Now, I know what Matt's getting at. We're still young at heart, and in our minds we can still do most anything we want. Until our body betrays us. Then I thought of another great line, told to me by Larry Abbott, a former Boston University hockey player and owner of the HockeyTown rink where I got hurt on Friday. Larry once said, succinctly, "We don't come with any spare parts." And, with the possible exception of new hips, Larry's right.
So I replied to Matt, saying simply, "Guilt by association." For good or ill, I'm stuck with this old body. And I better start treating it with a little more respect if I plan to extend my hockey career. ;-)
Yesterday, during the one sunny day we've enjoyed here this summer, my daughters asked me if I'd take them down to Patton Park to knock around a few tennis balls. This is one of the great joys of working from home ... Admittedly, I could probably be making a few dollars more by putting on a suit and heading into to city every morning, but you can't put a price on being able to walk away from the computer for an hour to play some tennis with two of the cutest girls in Hamilton. So I said "Sure!" But when Maddi came upstairs with the tennis racket that my Mom had given her two years ago, she absolutely stopped me in my tracks.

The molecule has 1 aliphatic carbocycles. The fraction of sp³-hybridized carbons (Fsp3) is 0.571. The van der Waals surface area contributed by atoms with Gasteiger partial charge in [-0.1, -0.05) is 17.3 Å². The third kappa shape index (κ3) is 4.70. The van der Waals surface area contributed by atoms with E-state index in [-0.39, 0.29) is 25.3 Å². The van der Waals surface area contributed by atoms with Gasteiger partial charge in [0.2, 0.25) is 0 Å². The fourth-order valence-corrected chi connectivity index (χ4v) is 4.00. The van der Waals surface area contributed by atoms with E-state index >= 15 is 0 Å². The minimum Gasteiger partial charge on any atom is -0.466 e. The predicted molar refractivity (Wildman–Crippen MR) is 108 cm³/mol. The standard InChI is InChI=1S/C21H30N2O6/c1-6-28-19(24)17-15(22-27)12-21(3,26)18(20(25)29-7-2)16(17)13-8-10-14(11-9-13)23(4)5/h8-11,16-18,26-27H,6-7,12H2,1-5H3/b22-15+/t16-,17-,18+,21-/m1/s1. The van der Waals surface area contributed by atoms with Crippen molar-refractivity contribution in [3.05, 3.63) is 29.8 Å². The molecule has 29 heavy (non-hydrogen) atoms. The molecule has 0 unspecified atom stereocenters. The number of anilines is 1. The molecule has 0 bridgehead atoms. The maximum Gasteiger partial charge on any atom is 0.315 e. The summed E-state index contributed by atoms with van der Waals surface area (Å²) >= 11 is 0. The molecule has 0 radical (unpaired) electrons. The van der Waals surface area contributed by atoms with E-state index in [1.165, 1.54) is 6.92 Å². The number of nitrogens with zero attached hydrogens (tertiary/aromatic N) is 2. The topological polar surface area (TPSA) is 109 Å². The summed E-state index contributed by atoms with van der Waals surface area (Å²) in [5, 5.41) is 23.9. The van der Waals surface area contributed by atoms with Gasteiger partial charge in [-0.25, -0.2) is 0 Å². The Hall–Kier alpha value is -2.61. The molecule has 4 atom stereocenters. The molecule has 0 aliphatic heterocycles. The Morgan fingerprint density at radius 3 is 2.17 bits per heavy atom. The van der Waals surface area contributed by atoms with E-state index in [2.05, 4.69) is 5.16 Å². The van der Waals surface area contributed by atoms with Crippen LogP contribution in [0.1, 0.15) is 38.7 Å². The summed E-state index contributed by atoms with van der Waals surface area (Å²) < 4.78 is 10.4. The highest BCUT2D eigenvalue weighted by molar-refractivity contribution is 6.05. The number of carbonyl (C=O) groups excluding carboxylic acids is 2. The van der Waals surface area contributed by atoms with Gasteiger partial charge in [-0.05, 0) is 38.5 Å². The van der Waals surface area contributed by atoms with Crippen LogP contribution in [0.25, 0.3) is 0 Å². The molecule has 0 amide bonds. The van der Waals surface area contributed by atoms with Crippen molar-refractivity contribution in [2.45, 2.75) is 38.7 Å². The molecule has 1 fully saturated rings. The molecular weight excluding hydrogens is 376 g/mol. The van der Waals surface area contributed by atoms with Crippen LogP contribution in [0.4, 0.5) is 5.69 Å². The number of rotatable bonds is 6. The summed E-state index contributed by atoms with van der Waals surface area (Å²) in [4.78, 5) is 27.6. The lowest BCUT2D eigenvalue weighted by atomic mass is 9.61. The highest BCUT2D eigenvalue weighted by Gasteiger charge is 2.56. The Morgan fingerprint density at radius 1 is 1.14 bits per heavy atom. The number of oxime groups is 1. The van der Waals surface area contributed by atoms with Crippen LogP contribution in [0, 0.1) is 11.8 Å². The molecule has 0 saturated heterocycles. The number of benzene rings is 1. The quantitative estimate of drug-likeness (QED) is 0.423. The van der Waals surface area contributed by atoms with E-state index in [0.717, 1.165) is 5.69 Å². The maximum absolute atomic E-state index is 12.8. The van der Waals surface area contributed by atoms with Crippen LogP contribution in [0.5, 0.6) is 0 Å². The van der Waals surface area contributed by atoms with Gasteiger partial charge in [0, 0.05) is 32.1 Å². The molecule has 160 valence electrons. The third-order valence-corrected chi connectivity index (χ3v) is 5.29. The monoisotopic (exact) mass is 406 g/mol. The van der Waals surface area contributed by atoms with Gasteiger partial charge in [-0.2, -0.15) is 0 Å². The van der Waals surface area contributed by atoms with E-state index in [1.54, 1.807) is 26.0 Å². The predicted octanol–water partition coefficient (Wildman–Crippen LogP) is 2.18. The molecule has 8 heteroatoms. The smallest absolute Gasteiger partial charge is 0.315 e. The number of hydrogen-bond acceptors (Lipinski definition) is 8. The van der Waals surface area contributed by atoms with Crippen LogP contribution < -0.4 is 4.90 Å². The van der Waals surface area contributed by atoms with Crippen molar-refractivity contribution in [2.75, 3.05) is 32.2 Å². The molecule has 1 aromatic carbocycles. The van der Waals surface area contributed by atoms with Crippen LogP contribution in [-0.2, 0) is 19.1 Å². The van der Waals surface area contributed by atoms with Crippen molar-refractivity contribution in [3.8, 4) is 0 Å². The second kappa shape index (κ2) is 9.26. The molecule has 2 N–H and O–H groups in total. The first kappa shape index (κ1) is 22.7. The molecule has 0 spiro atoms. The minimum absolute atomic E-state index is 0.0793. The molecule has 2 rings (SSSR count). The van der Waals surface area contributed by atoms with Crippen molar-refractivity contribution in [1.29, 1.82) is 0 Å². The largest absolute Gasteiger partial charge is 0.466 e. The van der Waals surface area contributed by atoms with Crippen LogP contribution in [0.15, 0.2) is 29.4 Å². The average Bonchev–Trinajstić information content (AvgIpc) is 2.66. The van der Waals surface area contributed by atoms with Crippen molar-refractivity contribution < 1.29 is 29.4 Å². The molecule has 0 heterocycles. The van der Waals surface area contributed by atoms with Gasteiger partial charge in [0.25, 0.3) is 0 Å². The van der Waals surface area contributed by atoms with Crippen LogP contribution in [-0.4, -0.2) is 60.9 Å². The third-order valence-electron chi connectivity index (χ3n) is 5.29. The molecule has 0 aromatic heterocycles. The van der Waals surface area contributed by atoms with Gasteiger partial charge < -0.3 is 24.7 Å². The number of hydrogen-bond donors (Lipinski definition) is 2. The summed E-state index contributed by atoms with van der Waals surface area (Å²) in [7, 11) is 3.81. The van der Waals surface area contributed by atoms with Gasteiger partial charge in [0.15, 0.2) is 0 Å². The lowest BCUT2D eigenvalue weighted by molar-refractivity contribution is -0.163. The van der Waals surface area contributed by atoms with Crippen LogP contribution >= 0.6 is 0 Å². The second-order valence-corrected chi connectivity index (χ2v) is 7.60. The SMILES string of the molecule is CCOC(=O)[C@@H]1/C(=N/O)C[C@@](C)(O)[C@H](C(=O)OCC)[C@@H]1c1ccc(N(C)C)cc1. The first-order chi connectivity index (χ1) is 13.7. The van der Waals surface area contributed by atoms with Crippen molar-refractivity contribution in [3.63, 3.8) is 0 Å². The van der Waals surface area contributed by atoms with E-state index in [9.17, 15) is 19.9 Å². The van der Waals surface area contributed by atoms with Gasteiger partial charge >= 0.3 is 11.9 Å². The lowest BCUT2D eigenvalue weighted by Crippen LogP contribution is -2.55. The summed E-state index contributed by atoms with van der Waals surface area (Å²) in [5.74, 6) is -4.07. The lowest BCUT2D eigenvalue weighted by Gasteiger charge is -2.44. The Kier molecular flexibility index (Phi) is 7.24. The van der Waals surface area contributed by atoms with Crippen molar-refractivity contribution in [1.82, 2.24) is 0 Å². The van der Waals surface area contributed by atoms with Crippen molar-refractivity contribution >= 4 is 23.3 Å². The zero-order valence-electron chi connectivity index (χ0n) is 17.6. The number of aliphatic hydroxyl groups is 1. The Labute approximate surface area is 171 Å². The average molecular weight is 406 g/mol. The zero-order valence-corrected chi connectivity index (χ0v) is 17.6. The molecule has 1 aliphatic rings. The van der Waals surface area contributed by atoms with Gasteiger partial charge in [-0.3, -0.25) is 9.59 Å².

Grammy's racket is much more than a collection of composite materials and cat-gut (not that cat-gut is even used anymore). It is a symbol of all the things Mom represented for me - her skill and tenacity as an athlete, and her skill and tenacity as a parent. She loved playing tennis, and she played it with a passion. I'm sure the sport provided her a welcomed escape many, many times during those trying years when Mom was singlehandedly raising her six kids (including five teenagers!). But she also played to win. She was a competitor, and had little patience for partners who didn't share her fire.